This article is concerned with the implementation of the Anglo-Argentine 14th July 1999 Joint Statement relating to the Falklands/Malvinas and the South West Atlantic. Initial consideration is given to the recent historical and political context of the Falklands/Malvinas dispute. The arrest of General Pinochet in London is shown to have been a significant factor in Anglo-Argentine relations during the period of 1998–1999. Thereafter, the background relating to the 14th July 1999 Joint Statement is considered in some detail as it relates to fishing, travel, place names, land mines and an Argentine war memorial on the Falkland Islands. Each element of the Joint Statement is shown to be problematic, and the article concludes with the belief that the provisions of the Joint Statement will continue to strengthen the rapprochement between Britain and Argentina without making any substantial progress towards the eventual solution of the dispute over the Falklands/Malvinas.

Dugas, John C.  The Origin, Impact and Demise of the 1989–1990 Colombian Student Movement: Insights from Social Movement Theory. [Trad. Origen, Impacto y Desaparición del Movimiento Estudiantil Colombiano de 1989-1990: Entendimientos Desde la Teoría del Movimiento Social] p. 807-837 América del Sur
Colombia
Resumen

The 1989–1990 Colombian student movement played a key role in bringing about a constituent assembly to draft a new national constitution. This article utilises contemporary social movement theory, secondary sources and interviews with student activists to examine the trajectory of this movement. Key explanatory variables of social movement theory – political opportunity structure, organisational form, the framing process and the repertoire of collective action – provide useful insights into the origins, impact and ultimate demise of the Colombian student movement. Judicious use of such variables could benefit research on other social movements in Latin America.

Foweraker, Joe Grassroots Movements and Political Activism in Latin America: A Critical Comparison of Chile and Brazil. [Trad. Movimientos Locales y Activismo Político en América Latina: Una Comparación entre Chile y Brasil] p. 839-865 América del Sur
Chile ; Brasil
Resumen

This essay addresses the changing trajectory of grassroots political activity in Latin America, with special reference to Chile and Brazil, and assesses its impact on the policy and practices of social development. It traces this trajectory through the transitions from authoritarian to democratic rule, and focuses on the responses of grassroots organisations to democratic governance and the rise of neo-liberalism. In particular, it shows that social movements have declined or been transformed (or both), while non-governmental organisations (NGOs) have multiplied and become more visible. It appears that where grassroots organisations interact with the state they may be subordinated to state policy, and where they fail to interact they may be ineffective. Their influence on social development mainly occurs piecemeal through social service delivery, not through the shaping of social policy itself.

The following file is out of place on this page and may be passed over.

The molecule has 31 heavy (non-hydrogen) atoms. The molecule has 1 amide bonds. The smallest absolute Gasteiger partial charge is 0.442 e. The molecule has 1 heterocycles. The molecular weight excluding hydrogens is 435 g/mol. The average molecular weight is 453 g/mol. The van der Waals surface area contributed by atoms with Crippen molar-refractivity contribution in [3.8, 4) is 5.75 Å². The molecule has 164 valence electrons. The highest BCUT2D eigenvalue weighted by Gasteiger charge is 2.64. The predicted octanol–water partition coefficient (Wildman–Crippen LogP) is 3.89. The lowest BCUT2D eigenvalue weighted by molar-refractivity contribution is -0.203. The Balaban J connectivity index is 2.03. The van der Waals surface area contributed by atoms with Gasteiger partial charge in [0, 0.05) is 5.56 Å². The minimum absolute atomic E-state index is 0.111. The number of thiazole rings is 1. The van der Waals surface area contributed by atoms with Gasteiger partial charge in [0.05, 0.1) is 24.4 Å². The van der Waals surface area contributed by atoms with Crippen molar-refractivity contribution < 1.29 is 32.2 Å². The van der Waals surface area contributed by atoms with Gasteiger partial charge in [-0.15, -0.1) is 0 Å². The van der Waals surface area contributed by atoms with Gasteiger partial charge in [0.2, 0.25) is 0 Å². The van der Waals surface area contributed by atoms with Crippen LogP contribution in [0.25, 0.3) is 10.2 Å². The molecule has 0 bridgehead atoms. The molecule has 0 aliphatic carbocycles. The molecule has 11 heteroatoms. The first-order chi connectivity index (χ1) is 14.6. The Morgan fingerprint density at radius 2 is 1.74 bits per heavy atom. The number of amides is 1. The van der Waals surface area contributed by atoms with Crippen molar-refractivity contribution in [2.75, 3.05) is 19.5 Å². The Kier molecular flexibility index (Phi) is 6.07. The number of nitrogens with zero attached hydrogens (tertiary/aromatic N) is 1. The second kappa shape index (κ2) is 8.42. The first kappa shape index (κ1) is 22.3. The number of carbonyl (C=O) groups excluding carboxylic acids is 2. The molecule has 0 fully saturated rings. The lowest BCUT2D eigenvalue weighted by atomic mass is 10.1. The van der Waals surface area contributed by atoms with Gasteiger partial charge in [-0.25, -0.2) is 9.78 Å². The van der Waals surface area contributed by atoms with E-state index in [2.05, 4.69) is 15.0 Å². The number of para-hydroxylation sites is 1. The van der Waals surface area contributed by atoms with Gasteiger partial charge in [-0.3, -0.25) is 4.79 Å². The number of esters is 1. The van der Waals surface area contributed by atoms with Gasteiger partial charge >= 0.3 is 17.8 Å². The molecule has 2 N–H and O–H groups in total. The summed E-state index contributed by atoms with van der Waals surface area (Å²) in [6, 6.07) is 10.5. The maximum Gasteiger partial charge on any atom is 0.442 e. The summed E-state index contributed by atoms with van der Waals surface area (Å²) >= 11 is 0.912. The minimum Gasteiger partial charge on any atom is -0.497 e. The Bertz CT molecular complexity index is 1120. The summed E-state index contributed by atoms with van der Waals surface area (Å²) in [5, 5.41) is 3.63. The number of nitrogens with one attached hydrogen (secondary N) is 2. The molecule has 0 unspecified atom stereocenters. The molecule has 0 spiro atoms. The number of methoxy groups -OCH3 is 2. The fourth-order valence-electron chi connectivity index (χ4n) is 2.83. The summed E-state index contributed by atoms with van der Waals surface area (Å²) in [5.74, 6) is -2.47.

Journal of Latin American Studies
Papel | Versión digital con suscripción | Trimestral | Reino Unido ISSN versión papel: 0022-216X
ISSN versión digital: 1469-767X
Año de creación: 1969

Editor: Cambridge University Press, Paul Cammack
Dirección: 31 Tavistock Square
London WC1H 9HA

Journal of Latin American Studies presenta investigaciones muy de actualidad en el ámbito de estudios latinoamericanos de órden económico, político, cultural, sociológico, antropológico, geográfico; incluye también con frecuencia artículos sobre tópicos contemporáneos en particular comentarios de especialistas así como una amplia sección de criticas de libros.


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Sistema Regional de Información en Línea para Revistas Científicas de América Latina, el Caribe, España y Portugal. Recurso creado por una red internacional que reune y difunde información bibliográfica sobre las publicaciones científicas seriadas producidas en la región. El "Directorio" recoge las publicaciones académicas y científicas que superan un nivel mínimo de calidad editorial, mientras que en el "Catálogo" ingresan aquellas que alcanzan un nivel óptimo en los criterios de evaluación. REDIAL colabora suministrando información sobre las revistas latinoamericanistas europeas.